WOTS Baltimore/Flickr via Creative Commons

Earlier this month, after public pressure from lawmakers, Governor Hogan asked that they direct $18 million intended for designing a new Baltimore jail towards construction projects at state universities. Some have lauded the decision, while others ask, can a new jail wait? Bryan Searsof the Daily Record and Debra Gardner, legal director of the Public Justice Center, update us on conditions at the Baltimore City Detention Center since the closure of the men’s jail last summer. Where were detainees moved? The complex has faced lawsuits dating back to the 1970s over squalid conditions. What is being done to upgrade facilities and improve medical care?

Jason Mrachina / Flickr via Creative Commons

Thirteen dead bald eagles were found on the Eastern Shore last weekend. Wildlife advocates are offering a $25,000 reward for information. Yet there is no shortage of bald eagles in the region. Our national bird was once endangered, but there are now more bald eagles on the Chesapeake Bay than there have been since Colonial times. Today we talk with eagle expert Bryan Watts and legendary Virginia conservationist Mitchell Byrd. The pair will fly out over the lower Chesapeake Bay in a prop plane next week, with a former fighter pilot who calls himself Captain Fuzzzo at the helm. It is the three-man team's 25th year scouting for nests together.

Courtesy of Frederick Douglass Family Initiatives

Frederick Douglass was an escaped slave, a gifted author and orator, and a champion of emancipation and civil rights. But here’s something you may not know: he was passionate about photography. In fact, Frederick Douglass was the 19th century’s most photographed man. Why was a man who devoted his life to ending slavery and racism so in love with photography? A new book called “Picturing Frederick Douglass” explores that question. We’ll talk with John Stauffer, who co-authored the book. And we’ll meet Kenneth Morris, Jr., a Frederick Douglass descendant who is himself a modern-day abolitionist. Morris grew up surrounded by some of the 160 photos featured in the book.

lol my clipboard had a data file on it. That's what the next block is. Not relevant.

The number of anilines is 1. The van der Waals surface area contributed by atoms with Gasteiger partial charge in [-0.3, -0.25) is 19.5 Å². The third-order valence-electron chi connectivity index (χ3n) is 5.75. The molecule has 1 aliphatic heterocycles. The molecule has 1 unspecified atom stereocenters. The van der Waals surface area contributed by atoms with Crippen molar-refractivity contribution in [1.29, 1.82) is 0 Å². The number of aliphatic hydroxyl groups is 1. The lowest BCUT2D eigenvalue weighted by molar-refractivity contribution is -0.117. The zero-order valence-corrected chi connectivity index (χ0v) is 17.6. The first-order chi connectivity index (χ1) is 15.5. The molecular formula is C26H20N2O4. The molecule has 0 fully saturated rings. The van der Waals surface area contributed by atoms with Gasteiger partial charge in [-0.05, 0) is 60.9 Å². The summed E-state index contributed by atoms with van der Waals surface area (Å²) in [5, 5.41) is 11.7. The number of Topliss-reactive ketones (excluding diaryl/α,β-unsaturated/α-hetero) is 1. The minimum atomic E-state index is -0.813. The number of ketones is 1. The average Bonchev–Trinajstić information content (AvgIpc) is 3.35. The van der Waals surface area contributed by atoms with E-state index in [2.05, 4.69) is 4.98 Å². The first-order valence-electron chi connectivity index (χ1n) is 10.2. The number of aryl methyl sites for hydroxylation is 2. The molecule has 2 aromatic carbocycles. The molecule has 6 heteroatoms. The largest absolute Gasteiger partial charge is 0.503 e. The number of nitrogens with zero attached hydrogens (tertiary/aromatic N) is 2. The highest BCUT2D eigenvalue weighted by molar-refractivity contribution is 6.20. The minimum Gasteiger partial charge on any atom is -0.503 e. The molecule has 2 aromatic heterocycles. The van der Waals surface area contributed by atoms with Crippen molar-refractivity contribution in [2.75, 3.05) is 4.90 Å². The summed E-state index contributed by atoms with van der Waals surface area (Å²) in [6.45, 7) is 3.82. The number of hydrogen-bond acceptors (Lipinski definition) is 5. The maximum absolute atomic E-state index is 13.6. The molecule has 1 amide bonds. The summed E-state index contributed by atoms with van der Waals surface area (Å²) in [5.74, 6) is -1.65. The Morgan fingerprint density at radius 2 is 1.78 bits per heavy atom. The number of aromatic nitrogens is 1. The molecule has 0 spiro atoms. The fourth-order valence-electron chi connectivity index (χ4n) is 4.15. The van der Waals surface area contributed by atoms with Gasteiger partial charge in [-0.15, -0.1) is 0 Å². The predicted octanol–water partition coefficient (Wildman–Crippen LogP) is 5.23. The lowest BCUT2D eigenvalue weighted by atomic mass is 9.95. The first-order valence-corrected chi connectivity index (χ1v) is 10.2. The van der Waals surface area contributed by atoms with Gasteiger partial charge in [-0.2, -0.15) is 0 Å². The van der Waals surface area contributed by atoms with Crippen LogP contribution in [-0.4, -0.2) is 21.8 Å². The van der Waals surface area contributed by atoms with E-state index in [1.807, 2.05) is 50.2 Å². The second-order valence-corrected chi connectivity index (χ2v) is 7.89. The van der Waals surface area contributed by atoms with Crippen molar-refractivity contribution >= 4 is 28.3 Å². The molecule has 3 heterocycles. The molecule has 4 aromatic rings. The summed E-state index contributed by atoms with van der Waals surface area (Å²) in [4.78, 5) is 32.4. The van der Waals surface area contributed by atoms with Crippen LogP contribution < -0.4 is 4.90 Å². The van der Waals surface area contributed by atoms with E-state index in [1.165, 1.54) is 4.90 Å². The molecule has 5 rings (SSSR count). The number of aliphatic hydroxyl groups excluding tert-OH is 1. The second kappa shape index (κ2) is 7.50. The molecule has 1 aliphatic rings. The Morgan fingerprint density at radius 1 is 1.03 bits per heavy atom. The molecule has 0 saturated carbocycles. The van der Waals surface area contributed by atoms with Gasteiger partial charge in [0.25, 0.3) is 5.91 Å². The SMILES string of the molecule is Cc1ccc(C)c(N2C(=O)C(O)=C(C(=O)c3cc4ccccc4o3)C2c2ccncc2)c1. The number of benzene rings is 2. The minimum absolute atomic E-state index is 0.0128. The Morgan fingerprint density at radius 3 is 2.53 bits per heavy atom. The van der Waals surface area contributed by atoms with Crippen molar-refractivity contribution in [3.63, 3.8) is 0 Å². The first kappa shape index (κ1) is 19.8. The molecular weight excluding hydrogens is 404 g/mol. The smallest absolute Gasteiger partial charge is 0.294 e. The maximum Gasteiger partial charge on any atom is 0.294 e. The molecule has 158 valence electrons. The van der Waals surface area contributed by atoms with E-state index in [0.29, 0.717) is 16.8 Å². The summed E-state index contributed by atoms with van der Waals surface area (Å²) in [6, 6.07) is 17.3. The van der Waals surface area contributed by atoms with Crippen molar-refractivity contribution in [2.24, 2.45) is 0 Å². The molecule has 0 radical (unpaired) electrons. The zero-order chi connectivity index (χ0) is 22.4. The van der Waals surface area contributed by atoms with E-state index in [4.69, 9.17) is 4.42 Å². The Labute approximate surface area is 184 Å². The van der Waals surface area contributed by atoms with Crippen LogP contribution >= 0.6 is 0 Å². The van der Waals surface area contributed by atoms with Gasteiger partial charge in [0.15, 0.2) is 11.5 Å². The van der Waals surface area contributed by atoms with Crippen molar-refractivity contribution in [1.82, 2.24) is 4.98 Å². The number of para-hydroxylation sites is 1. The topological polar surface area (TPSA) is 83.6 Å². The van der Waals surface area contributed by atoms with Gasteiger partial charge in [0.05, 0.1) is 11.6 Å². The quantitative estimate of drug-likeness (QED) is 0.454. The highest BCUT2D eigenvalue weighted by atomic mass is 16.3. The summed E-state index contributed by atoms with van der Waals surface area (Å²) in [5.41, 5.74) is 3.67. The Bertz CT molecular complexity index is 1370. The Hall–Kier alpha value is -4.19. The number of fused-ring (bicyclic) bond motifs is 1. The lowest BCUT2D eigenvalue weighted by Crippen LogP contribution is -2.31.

Lucélia Ribeiro / Flickr via Creative Commons

 

Kik. Whisper. Yik Yak. Social media apps like these help teens and tweens connect in a digital world. Social media can broaden horizons, and help young people develop social skills. But the Internet has a darker side, especially for kids. The anonymity of the online experience allows easy access for sexual predators and cyberbullies. Plus, a frivolous social media post can live online … and damage future job and college prospects. How can parents stay informed about an ever-changing Internet landscape? How can they help their kids safely navigate that landscape? Adam Rosenberg and Drew Fidler of the Baltimore Child Abuse Center discuss the perils of the Internet for teens and tweens, and share tips for parents.

Rachel Baye / WYPR

Oregon, Washington, Vermont, and Montana all allow terminally ill patients to seek aid in dying. The practice will take effect in California in a few months. New Mexico’s highest court is expected to rule on the issue this year. Here in Maryland, “end of life” legislation is once again before the General Assembly.

Today, a look at both sides of the “right to die” debate. Some call it "death with dignity," others see it as "physician-assisted suicide." We’ll talk to Dr. Michael Strauss, a board-certified internist and volunteer with Compassion and Choices, a nonprofit that supports expanding end-of life choices, as well as forensic psychiatrist Dr. Annette Hanson, who opposes the bill. Should aid in dying be legal? What are the implications for the elderly and disabled?